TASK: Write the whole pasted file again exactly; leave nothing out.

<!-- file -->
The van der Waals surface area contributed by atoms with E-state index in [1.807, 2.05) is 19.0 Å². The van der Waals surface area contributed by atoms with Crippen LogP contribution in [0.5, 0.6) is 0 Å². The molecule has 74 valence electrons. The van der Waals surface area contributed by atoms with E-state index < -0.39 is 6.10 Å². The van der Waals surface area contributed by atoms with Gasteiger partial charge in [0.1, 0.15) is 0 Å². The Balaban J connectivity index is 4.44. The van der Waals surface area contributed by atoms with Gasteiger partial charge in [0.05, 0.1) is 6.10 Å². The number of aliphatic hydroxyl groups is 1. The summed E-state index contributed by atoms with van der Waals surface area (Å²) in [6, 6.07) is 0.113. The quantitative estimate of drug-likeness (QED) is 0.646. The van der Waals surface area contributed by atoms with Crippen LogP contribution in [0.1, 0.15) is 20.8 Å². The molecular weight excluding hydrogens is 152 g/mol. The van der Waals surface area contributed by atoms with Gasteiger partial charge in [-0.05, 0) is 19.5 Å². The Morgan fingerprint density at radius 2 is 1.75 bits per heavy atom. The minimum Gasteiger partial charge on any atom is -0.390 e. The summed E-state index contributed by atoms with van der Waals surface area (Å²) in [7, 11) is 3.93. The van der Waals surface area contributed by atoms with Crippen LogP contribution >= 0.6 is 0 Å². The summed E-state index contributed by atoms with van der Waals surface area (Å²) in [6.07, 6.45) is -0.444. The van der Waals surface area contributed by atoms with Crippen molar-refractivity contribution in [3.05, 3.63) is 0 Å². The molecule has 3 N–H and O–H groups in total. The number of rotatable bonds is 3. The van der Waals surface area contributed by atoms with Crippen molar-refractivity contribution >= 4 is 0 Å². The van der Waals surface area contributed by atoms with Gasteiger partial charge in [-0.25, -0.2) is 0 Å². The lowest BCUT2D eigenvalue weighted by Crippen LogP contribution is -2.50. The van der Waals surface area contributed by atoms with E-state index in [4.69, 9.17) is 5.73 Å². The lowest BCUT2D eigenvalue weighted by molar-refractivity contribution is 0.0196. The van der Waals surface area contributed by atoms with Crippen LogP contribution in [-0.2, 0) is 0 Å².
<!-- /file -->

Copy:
The van der Waals surface area contributed by atoms with E-state index in [1.807, 2.05) is 19.0 Å². The van der Waals surface area contributed by atoms with Crippen LogP contribution in [0.5, 0.6) is 0 Å². The molecule has 74 valence electrons. The van der Waals surface area contributed by atoms with E-state index < -0.39 is 6.10 Å². The van der Waals surface area contributed by atoms with Gasteiger partial charge in [0.1, 0.15) is 0 Å². The Balaban J connectivity index is 4.44. The van der Waals surface area contributed by atoms with Gasteiger partial charge in [0.05, 0.1) is 6.10 Å². The number of aliphatic hydroxyl groups is 1. The summed E-state index contributed by atoms with van der Waals surface area (Å²) in [6, 6.07) is 0.113. The quantitative estimate of drug-likeness (QED) is 0.646. The van der Waals surface area contributed by atoms with Crippen LogP contribution in [0.1, 0.15) is 20.8 Å². The molecular weight excluding hydrogens is 152 g/mol. The van der Waals surface area contributed by atoms with Gasteiger partial charge in [-0.05, 0) is 19.5 Å². The Morgan fingerprint density at radius 2 is 1.75 bits per heavy atom. The minimum Gasteiger partial charge on any atom is -0.390 e. The summed E-state index contributed by atoms with van der Waals surface area (Å²) in [7, 11) is 3.93. The van der Waals surface area contributed by atoms with Crippen LogP contribution >= 0.6 is 0 Å². The summed E-state index contributed by atoms with van der Waals surface area (Å²) in [6.07, 6.45) is -0.444. The van der Waals surface area contributed by atoms with Crippen molar-refractivity contribution in [3.05, 3.63) is 0 Å². The molecule has 3 N–H and O–H groups in total. The number of rotatable bonds is 3. The van der Waals surface area contributed by atoms with Crippen molar-refractivity contribution >= 4 is 0 Å². The van der Waals surface area contributed by atoms with Gasteiger partial charge in [-0.25, -0.2) is 0 Å². The lowest BCUT2D eigenvalue weighted by Crippen LogP contribution is -2.50. The van der Waals surface area contributed by atoms with E-state index in [4.69, 9.17) is 5.73 Å². The lowest BCUT2D eigenvalue weighted by molar-refractivity contribution is 0.0196. The van der Waals surface area contributed by atoms with Crippen LogP contribution in [-0.2, 0) is 0 Å².